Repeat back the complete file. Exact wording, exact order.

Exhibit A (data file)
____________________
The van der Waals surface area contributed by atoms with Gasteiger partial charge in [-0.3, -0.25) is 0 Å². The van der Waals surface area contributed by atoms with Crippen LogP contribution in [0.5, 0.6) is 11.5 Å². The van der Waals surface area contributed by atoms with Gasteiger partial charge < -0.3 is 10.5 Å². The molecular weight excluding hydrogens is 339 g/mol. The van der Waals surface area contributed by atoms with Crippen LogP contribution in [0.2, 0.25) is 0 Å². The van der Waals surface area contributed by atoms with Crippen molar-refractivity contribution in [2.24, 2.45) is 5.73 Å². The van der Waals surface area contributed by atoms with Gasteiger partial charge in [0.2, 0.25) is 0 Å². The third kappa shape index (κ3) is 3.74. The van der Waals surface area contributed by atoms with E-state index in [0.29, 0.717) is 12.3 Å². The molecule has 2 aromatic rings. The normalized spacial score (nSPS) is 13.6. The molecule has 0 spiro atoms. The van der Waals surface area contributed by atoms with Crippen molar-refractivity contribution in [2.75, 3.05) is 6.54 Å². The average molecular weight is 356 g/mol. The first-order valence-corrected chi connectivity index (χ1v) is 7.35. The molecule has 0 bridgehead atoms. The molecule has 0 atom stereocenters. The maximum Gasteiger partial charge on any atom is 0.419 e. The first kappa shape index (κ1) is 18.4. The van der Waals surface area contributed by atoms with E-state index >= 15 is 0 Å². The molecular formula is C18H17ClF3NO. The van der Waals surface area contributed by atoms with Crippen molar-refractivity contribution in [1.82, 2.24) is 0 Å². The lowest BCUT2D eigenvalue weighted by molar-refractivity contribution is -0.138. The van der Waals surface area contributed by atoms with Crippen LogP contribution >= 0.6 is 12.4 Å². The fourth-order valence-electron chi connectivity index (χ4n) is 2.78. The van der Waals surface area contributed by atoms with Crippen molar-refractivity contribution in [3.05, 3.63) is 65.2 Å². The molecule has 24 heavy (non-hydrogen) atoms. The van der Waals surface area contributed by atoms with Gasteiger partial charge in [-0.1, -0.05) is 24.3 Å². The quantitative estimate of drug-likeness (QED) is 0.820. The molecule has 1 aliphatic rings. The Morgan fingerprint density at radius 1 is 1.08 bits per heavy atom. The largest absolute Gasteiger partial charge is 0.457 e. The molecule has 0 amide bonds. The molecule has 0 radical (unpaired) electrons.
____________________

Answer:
The van der Waals surface area contributed by atoms with Gasteiger partial charge in [-0.3, -0.25) is 0 Å². The van der Waals surface area contributed by atoms with Crippen LogP contribution in [0.5, 0.6) is 11.5 Å². The van der Waals surface area contributed by atoms with Gasteiger partial charge < -0.3 is 10.5 Å². The molecular weight excluding hydrogens is 339 g/mol. The van der Waals surface area contributed by atoms with Crippen LogP contribution in [0.2, 0.25) is 0 Å². The van der Waals surface area contributed by atoms with Crippen molar-refractivity contribution in [2.24, 2.45) is 5.73 Å². The van der Waals surface area contributed by atoms with Gasteiger partial charge in [0.2, 0.25) is 0 Å². The third kappa shape index (κ3) is 3.74. The van der Waals surface area contributed by atoms with E-state index in [0.29, 0.717) is 12.3 Å². The molecule has 2 aromatic rings. The normalized spacial score (nSPS) is 13.6. The molecule has 0 spiro atoms. The van der Waals surface area contributed by atoms with Crippen molar-refractivity contribution in [2.75, 3.05) is 6.54 Å². The average molecular weight is 356 g/mol. The first-order valence-corrected chi connectivity index (χ1v) is 7.35. The molecule has 0 bridgehead atoms. The molecule has 0 atom stereocenters. The maximum Gasteiger partial charge on any atom is 0.419 e. The first kappa shape index (κ1) is 18.4. The van der Waals surface area contributed by atoms with E-state index >= 15 is 0 Å². The molecular formula is C18H17ClF3NO. The van der Waals surface area contributed by atoms with Crippen molar-refractivity contribution in [1.82, 2.24) is 0 Å². The lowest BCUT2D eigenvalue weighted by molar-refractivity contribution is -0.138. The van der Waals surface area contributed by atoms with Crippen LogP contribution >= 0.6 is 12.4 Å². The fourth-order valence-electron chi connectivity index (χ4n) is 2.78. The van der Waals surface area contributed by atoms with Crippen molar-refractivity contribution in [3.05, 3.63) is 65.2 Å². The molecule has 24 heavy (non-hydrogen) atoms. The van der Waals surface area contributed by atoms with Gasteiger partial charge in [-0.1, -0.05) is 24.3 Å². The quantitative estimate of drug-likeness (QED) is 0.820. The molecule has 1 aliphatic rings. The Morgan fingerprint density at radius 1 is 1.08 bits per heavy atom. The largest absolute Gasteiger partial charge is 0.457 e. The molecule has 0 amide bonds. The molecule has 0 radical (unpaired) electrons.